Pvt sector lender shifts hiring focus, launches ‘future bankers programme’ along with Manipal Global Academy of BFSI to train, groom candidates for bank jobs
Guwahati: With the burgeoning of technology and digitisation in banking sector, private sector lender HDFC Bank has initiated a gradual shift in its fresher intakes. The bank is now aiming at exclusive tie-ups with training institutes through which it would train and teach graduates for a year and, thereafter, hire them in the bank.
The bank recently announced a tie-up with Manipal Global Academy of BFSI through which it aims at hiring around 5,000 trainees over a period of three years. These trainees would be hired after they finish a year-long training at the institute. The new inductees would be required to pay a course fee of Rs 3.3 lakh plus applicable taxes and will draw Rs 4 lakh as their first annual salary, the bank said in a statement on Wednesday.
“Digitisation is changing the skill requirements for banking as a whole, and for personal banking we require candidates who are willing and ready to interact with the customers. Over the next few years, the freshers inducted to the bank will be hired through such tie-up method,” a bank spokesperson was quoted as saying by a media report. Currently, the bank has tie-ups through which candidates undergo shorter courses of 2-3 months. The new training initiative is a PG diploma course with intensive processes, the spokesperson added.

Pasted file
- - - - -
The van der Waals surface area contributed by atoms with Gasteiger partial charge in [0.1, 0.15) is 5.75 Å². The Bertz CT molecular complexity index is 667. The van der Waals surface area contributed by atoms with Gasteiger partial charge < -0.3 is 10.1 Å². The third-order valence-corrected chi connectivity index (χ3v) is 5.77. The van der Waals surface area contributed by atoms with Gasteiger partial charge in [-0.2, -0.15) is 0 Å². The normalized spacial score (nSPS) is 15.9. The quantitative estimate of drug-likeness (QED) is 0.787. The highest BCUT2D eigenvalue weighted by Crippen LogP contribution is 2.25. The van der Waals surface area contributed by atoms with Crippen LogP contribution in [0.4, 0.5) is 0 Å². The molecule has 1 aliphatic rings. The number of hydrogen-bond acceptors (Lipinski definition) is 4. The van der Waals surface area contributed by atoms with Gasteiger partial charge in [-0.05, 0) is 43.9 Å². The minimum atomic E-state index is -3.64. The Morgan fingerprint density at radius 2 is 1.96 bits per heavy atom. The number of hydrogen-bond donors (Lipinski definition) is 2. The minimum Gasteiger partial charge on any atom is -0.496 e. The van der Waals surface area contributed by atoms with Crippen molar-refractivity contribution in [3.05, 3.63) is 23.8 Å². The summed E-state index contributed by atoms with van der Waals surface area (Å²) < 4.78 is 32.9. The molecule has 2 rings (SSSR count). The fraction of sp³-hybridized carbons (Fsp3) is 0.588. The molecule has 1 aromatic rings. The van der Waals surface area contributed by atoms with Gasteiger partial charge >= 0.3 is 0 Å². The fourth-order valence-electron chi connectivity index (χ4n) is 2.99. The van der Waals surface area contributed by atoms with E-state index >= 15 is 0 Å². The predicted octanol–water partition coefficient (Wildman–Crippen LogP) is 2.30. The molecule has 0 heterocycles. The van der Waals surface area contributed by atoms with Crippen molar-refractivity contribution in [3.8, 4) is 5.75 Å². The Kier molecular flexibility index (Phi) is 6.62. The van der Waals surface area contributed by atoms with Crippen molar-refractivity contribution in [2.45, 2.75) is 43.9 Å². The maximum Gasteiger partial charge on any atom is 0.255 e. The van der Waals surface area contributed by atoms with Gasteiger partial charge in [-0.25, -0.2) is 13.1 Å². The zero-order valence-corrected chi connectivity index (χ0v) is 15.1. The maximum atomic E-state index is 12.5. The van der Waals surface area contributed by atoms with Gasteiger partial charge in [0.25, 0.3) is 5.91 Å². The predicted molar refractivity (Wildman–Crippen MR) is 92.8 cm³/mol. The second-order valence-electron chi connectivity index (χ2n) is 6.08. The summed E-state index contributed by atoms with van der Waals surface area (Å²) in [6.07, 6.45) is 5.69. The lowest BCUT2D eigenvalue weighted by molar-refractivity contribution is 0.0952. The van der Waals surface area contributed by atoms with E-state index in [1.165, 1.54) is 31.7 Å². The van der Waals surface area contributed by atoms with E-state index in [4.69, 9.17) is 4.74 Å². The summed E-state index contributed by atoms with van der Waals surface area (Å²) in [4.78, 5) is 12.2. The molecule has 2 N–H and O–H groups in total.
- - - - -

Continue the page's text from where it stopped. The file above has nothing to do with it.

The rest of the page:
Before being admitted to the diploma course, the candidate will have to sit for an interview by the bank and the diploma will be split between six months of classroom training and six months at the bank as an intern. In the present scenario, the bank depends on internal training after the hiring of new personnel. Once these freshers are trained, they are placed into operations.
Hiring freshers involves a significantly high 68% of the bank’s gross hiring at present. The bank has added almost 10,000 people on a net basis in financial year 2019, thus taking its overall base to more than 98,000.